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Journal Article

Alcohol self-administration in two rat lines selectively bred for extremes in anxiety-related behavior


Hölter,  SM
Max Planck Institute of Psychiatry, Max Planck Society;

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Henniger, M., Spanagel, R., Wigger, A., Landgraf, R., & Hölter, S. (2002). Alcohol self-administration in two rat lines selectively bred for extremes in anxiety-related behavior. Neuropsychopharmacology, 26(6), 729-736.

Cite as: https://hdl.handle.net/11858/00-001M-0000-000E-A1CD-3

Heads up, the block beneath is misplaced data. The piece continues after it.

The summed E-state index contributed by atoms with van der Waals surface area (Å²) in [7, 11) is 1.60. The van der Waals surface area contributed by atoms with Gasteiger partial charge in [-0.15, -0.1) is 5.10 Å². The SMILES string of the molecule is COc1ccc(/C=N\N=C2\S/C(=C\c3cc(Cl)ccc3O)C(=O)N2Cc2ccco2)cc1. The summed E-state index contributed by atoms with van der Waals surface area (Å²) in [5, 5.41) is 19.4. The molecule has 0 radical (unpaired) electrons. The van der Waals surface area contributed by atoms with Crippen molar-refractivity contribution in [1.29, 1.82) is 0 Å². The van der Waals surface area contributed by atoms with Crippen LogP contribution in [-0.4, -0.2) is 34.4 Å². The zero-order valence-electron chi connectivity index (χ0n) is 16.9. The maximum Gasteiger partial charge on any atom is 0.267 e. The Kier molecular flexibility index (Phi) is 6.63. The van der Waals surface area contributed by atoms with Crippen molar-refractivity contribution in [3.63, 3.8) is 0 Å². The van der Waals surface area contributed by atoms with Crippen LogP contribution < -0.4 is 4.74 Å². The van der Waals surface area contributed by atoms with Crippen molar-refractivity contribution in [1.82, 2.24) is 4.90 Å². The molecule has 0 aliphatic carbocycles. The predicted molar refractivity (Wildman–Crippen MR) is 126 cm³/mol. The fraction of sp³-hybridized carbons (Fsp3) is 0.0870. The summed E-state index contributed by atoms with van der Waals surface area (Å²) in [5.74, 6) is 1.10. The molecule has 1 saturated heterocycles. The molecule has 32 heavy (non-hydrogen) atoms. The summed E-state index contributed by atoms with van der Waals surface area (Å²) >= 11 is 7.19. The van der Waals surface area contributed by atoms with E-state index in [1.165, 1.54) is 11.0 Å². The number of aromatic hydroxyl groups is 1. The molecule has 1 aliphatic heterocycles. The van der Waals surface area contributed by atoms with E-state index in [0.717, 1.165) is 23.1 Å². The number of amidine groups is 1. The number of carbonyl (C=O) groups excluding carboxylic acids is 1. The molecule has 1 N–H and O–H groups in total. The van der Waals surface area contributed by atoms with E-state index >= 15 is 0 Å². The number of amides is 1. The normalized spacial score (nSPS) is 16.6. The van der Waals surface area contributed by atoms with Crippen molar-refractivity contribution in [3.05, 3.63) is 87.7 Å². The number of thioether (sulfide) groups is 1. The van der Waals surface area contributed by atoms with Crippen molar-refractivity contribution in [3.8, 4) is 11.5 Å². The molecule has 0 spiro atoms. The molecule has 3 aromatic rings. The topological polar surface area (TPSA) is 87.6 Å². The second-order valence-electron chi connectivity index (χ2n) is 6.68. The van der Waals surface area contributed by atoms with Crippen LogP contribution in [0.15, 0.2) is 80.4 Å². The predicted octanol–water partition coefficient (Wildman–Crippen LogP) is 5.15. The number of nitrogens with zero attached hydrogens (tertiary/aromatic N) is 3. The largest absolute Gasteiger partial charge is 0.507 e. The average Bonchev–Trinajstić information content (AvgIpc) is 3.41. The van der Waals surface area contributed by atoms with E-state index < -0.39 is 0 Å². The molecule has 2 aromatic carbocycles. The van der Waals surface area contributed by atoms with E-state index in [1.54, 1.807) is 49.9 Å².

According to the tension reduction hypothesis, individuals with art elevated anxiety level may be more sensitive to the anxiolytic effects of alcohol and may, therefore, have a higher predisposition to consume alcohol. To examine this hypothesis, we studied the drinking behavior as well as the sensitivity to the anxiolytic effect of alcohol in two rat lines that were bred and selected for differences in anxiety-related behavior on the elevated plus-maze: the extremely anxious HAB (high anxiety-related behavior) and the non-anxious LAB (low anxiety- related behavior) lines. Alcohol self-administration and the occurrence of an alcohol deprivation effect were studied in female and male HAB and LAB rats in a free-choice, 4-bottle home cage paradigm. The sensitivity of HAB and LAB rats to the anxiolytic effect of alcohol was assessed by testing their behavior oil the elevated plus-maze after an acute application of ethanol. During the first days of voluntary ethanol drinking, the ethanol intake and preference of female LABs was significantly higher than that of female HABs. Although not statistically significant, the same trend could be seen in male LABs. Moreover, male as well as female LAB but not HAB rats showed a significant alcohol deprivation effect after abstinence. There were no differences when saccharin was presented to naive animals, indicating that the different ethanol drinking behavior of HAB and LAB rats does not represent a general difference in the consumption of new liquids. Application of ethanol resulted in an anxiolytic effect in HAB but not in LAB rats oil the elevated plus-maze. In summary, increased inborn anxiety and voluntary ethanol consumption of HAB and LAB rats were correlated to some extent; however, this relationship was a negative one. It is concluded that, although such a relationship knight exist in solve individuals, increased levels of inborn anxiety and alcohol consumption are not necessarily related, (C) 2002 American College of Neuropsychopharmacology. Published by Elsevier Science Inc